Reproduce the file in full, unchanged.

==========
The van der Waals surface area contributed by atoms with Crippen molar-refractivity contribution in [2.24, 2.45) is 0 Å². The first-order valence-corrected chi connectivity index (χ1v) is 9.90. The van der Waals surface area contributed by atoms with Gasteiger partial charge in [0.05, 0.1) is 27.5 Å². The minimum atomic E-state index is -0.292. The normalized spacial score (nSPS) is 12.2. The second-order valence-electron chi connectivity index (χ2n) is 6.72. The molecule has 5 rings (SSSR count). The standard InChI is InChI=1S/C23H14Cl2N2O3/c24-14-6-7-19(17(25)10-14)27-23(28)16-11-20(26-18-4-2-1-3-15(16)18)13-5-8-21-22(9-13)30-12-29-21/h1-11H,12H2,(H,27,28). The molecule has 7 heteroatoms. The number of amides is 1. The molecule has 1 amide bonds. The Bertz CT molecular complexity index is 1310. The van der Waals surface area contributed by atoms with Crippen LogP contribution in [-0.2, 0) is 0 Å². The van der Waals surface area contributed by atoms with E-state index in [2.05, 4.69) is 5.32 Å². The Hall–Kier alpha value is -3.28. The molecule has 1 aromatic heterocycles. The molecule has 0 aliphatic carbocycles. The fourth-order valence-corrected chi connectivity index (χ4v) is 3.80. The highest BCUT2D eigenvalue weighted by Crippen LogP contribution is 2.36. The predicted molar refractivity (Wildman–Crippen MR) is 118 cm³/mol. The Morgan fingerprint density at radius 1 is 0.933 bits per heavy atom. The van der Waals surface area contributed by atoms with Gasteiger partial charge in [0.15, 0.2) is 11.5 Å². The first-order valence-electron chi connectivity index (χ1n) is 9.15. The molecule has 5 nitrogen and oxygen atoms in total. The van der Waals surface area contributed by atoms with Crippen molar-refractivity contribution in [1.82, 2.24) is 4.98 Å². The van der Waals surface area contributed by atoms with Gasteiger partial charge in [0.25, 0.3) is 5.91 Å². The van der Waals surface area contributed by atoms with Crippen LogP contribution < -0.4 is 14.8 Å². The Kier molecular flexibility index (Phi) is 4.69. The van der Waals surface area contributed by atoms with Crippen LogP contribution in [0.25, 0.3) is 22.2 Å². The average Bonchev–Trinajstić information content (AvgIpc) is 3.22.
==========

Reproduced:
The van der Waals surface area contributed by atoms with Crippen molar-refractivity contribution in [2.24, 2.45) is 0 Å². The first-order valence-corrected chi connectivity index (χ1v) is 9.90. The van der Waals surface area contributed by atoms with Gasteiger partial charge in [0.05, 0.1) is 27.5 Å². The minimum atomic E-state index is -0.292. The normalized spacial score (nSPS) is 12.2. The second-order valence-electron chi connectivity index (χ2n) is 6.72. The molecule has 5 rings (SSSR count). The standard InChI is InChI=1S/C23H14Cl2N2O3/c24-14-6-7-19(17(25)10-14)27-23(28)16-11-20(26-18-4-2-1-3-15(16)18)13-5-8-21-22(9-13)30-12-29-21/h1-11H,12H2,(H,27,28). The molecule has 7 heteroatoms. The number of amides is 1. The molecule has 1 amide bonds. The Bertz CT molecular complexity index is 1310. The van der Waals surface area contributed by atoms with Crippen LogP contribution in [-0.2, 0) is 0 Å². The van der Waals surface area contributed by atoms with E-state index in [2.05, 4.69) is 5.32 Å². The Hall–Kier alpha value is -3.28. The molecule has 1 aromatic heterocycles. The molecule has 0 aliphatic carbocycles. The fourth-order valence-corrected chi connectivity index (χ4v) is 3.80. The highest BCUT2D eigenvalue weighted by Crippen LogP contribution is 2.36. The predicted molar refractivity (Wildman–Crippen MR) is 118 cm³/mol. The Morgan fingerprint density at radius 1 is 0.933 bits per heavy atom. The van der Waals surface area contributed by atoms with Gasteiger partial charge in [0.15, 0.2) is 11.5 Å². The first-order valence-electron chi connectivity index (χ1n) is 9.15. The molecule has 5 nitrogen and oxygen atoms in total. The van der Waals surface area contributed by atoms with Crippen molar-refractivity contribution in [1.82, 2.24) is 4.98 Å². The van der Waals surface area contributed by atoms with Gasteiger partial charge in [0.25, 0.3) is 5.91 Å². The van der Waals surface area contributed by atoms with Crippen LogP contribution < -0.4 is 14.8 Å². The Kier molecular flexibility index (Phi) is 4.69. The van der Waals surface area contributed by atoms with Crippen LogP contribution in [0.25, 0.3) is 22.2 Å². The average Bonchev–Trinajstić information content (AvgIpc) is 3.22.